Tea tasting in China

Tea tasting in China

There are a number or traditions connected with tea tasting in China! However, nowadays, most people in China do not drink tea in the same way they used to centuries ago. They usually brew some tea leaves in a thermos and drink the tea during the day. Let us discover the most famous tea tasting traditions! 

The Zhong tradition 

This tea tasting tradition implies brewing some tea in a ‘zhong’. A zhong is a porcelain cup without a handle. It usually contains a lid and a saucer. Usually one would drink green, white or yellow tea from a zhong.

zhong tea ceremony

Usually, several tea leaves are placed inside a zhong, and covered with hot water. It is useful to know that the water temperature varies for different types of tea, and so does the brewing time. For example, the ideal temperature for green tea would be 80oC, and the brewing time would be 2-3 minutes. As for white tea, it is better to brew it for 7 minutes in boiling water. It is possible to add some hot water for brewing the same tea leaves, even several times. However, the brewing time will increase with each water addition. 

Gong Fu Cha

Another remarkable tradition of tea tasting in China is called Gong Fu Cha, that translates from Chinese as ‘teatime’. Gong Fu Cha is often referred to as the Chinese tea ceremony. 

One would most commonly use very small Yixing clay teapots for this ceremony. The capacity of those teapots doesn’t usually exceed 150 ml. Those teapots are very symmetrical, because the pouring spout and the handle form a horizontal line. That is what makes them so beautiful, and they are also very pleasant to touch. 

However, there is an important remark to make about clay teapots: one should always brew the same tea in the same teapot. You may wonder why. Well, clay tends to absorb and, therefore, memorise the flavour of the tea once brewed there. Therefore, it is important to remember which tea was the first one to be brewed there. 

Chinese tea ceremony

Some other accessories would be necessary for Gong Fu Cha. Those include small bowls, a kettle, a spare pot, a clip and a special tray for water evacuation.

The procedure is the following. Firstly, it is important to pour hot water into the empty teapot, and empty the latter into the evacuation tray. This is done to warm the teapot. One would most commonly use oolong tea for this ceremony. Therefore, after warming the teapot one would put plenty of oolong tea leaves into it, usually half a teapot. This is done to allow oneself a possibility to add hot water as many times as one chooses. Then one would fill the teapot with hot water and empty it immediately. This is done in order to ‘moisturise’ the tea leaves. After that one should pour some boiling water into the porcelain cups and empty those into the evacuation tray.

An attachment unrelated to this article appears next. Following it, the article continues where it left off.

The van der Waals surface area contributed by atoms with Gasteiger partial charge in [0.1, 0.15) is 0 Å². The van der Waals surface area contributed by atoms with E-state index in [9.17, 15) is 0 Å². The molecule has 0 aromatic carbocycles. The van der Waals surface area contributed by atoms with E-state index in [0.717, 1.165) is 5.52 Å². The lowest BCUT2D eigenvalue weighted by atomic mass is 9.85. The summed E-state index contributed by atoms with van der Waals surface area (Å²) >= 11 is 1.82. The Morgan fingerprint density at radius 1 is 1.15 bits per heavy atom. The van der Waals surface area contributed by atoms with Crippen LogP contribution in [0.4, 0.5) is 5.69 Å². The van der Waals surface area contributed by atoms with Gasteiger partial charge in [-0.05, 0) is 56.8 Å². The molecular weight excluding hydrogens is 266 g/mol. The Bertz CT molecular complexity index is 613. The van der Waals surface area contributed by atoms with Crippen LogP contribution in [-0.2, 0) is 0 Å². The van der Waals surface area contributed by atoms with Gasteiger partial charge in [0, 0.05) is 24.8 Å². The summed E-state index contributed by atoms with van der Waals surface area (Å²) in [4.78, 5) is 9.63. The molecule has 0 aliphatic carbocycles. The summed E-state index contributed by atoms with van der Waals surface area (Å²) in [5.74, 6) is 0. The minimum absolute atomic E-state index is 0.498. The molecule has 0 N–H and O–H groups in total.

Gong Fu Cha

Here comes a moment of serving tea! Given that there will be plenty of tea leaves, the tea will brew very quickly. That is why when brewing it for the first time, one would fill the teapot with hot water and serve the tea 30 seconds later. This procedure can be repeated for up to 7 times. However, it is important to increase the brewing time for each water addition. 

The most popular tea used for tea tasting in China would be Ti Kuan Yin. Its name translates from Chinese as ‘Iron Goddess’. It is a 45-60% oxidized Oolong tea.There is a legend behind the name for this delicious tea! A poor peasant was often walking past a temple dedicated to the Iron Goddess. This temple was completely forlorn, and the peasant cleaned and flowered it every day. The Goddess wanted to thank the poor man. Therefore, she appeared to him and indicated that there was a hidden treasure behind the temple.

The peasant went to the garden behind the temple and found several seeds there. He took those and decided to plant those in his garden. Several years later, beautiful tea bushes grew in his garden. He harvested the first tea and invited his friends over for a cup of tea.

The tea was so wonderful, that it rapidly gained popularity. The peasant started selling his tea, and became very rich. Therefore, in order to thank the Iron Goddess, he named the tea after her.

Iron Goddess Tea China

Another legendary Chinese tea, that is often used for tea ceremonies, is the Silver Needle. This tea is the finest variety of all white teas, because only the top buds of camelia sinensis are used for its production. 

Silver Needle

The Chinese take great pleasure during tea ceremonies. It is a sacred moment for them. They would gather around the table with family and friends and indulge themselves in the most wonderful drink: the tea! As the saying has it, everything that is good is either illegal, immoral or fattening! Tea is the only exception to this rule! 

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